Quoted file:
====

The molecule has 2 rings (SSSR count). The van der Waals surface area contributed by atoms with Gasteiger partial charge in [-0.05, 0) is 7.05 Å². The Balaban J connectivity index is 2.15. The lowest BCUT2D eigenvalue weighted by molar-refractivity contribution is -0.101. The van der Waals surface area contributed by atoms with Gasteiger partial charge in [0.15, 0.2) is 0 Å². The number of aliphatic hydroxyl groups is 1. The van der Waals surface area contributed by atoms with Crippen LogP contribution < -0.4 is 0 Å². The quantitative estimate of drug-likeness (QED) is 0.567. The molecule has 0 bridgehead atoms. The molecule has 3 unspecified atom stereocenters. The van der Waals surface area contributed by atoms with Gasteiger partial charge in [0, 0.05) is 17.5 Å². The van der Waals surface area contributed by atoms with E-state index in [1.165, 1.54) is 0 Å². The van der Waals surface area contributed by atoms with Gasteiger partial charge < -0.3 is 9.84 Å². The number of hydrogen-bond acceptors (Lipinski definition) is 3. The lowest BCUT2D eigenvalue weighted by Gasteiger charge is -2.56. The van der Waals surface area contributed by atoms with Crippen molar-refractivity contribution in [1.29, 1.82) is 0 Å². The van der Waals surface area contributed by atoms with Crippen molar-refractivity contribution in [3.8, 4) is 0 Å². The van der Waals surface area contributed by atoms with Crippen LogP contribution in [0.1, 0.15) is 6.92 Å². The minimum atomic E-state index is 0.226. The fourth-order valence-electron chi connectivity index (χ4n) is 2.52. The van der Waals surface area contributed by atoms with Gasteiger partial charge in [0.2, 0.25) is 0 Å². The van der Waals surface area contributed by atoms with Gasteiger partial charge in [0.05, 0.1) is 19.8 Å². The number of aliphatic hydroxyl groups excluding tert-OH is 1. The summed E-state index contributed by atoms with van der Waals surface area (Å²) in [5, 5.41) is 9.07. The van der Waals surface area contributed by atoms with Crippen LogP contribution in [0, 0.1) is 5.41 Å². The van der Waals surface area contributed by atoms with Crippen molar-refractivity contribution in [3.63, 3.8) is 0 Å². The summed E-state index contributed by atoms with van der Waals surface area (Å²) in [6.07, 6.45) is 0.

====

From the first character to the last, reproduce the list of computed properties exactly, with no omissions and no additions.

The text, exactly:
The molecule has 2 rings (SSSR count). The van der Waals surface area contributed by atoms with Gasteiger partial charge in [-0.05, 0) is 7.05 Å². The Balaban J connectivity index is 2.15. The lowest BCUT2D eigenvalue weighted by molar-refractivity contribution is -0.101. The van der Waals surface area contributed by atoms with Gasteiger partial charge in [0.15, 0.2) is 0 Å². The number of aliphatic hydroxyl groups is 1. The van der Waals surface area contributed by atoms with Crippen LogP contribution < -0.4 is 0 Å². The quantitative estimate of drug-likeness (QED) is 0.567. The molecule has 0 bridgehead atoms. The molecule has 3 unspecified atom stereocenters. The van der Waals surface area contributed by atoms with Gasteiger partial charge in [0, 0.05) is 17.5 Å². The van der Waals surface area contributed by atoms with E-state index in [1.165, 1.54) is 0 Å². The van der Waals surface area contributed by atoms with Gasteiger partial charge < -0.3 is 9.84 Å². The number of hydrogen-bond acceptors (Lipinski definition) is 3. The lowest BCUT2D eigenvalue weighted by Gasteiger charge is -2.56. The van der Waals surface area contributed by atoms with Crippen molar-refractivity contribution in [1.29, 1.82) is 0 Å². The van der Waals surface area contributed by atoms with Crippen molar-refractivity contribution in [3.8, 4) is 0 Å². The van der Waals surface area contributed by atoms with Crippen LogP contribution in [0.1, 0.15) is 6.92 Å². The minimum atomic E-state index is 0.226. The fourth-order valence-electron chi connectivity index (χ4n) is 2.52. The van der Waals surface area contributed by atoms with Gasteiger partial charge in [0.2, 0.25) is 0 Å². The van der Waals surface area contributed by atoms with Gasteiger partial charge in [0.05, 0.1) is 19.8 Å². The number of aliphatic hydroxyl groups excluding tert-OH is 1. The summed E-state index contributed by atoms with van der Waals surface area (Å²) in [5, 5.41) is 9.07. The van der Waals surface area contributed by atoms with Crippen LogP contribution in [0, 0.1) is 5.41 Å². The van der Waals surface area contributed by atoms with Crippen molar-refractivity contribution in [3.63, 3.8) is 0 Å². The summed E-state index contributed by atoms with van der Waals surface area (Å²) in [6.07, 6.45) is 0.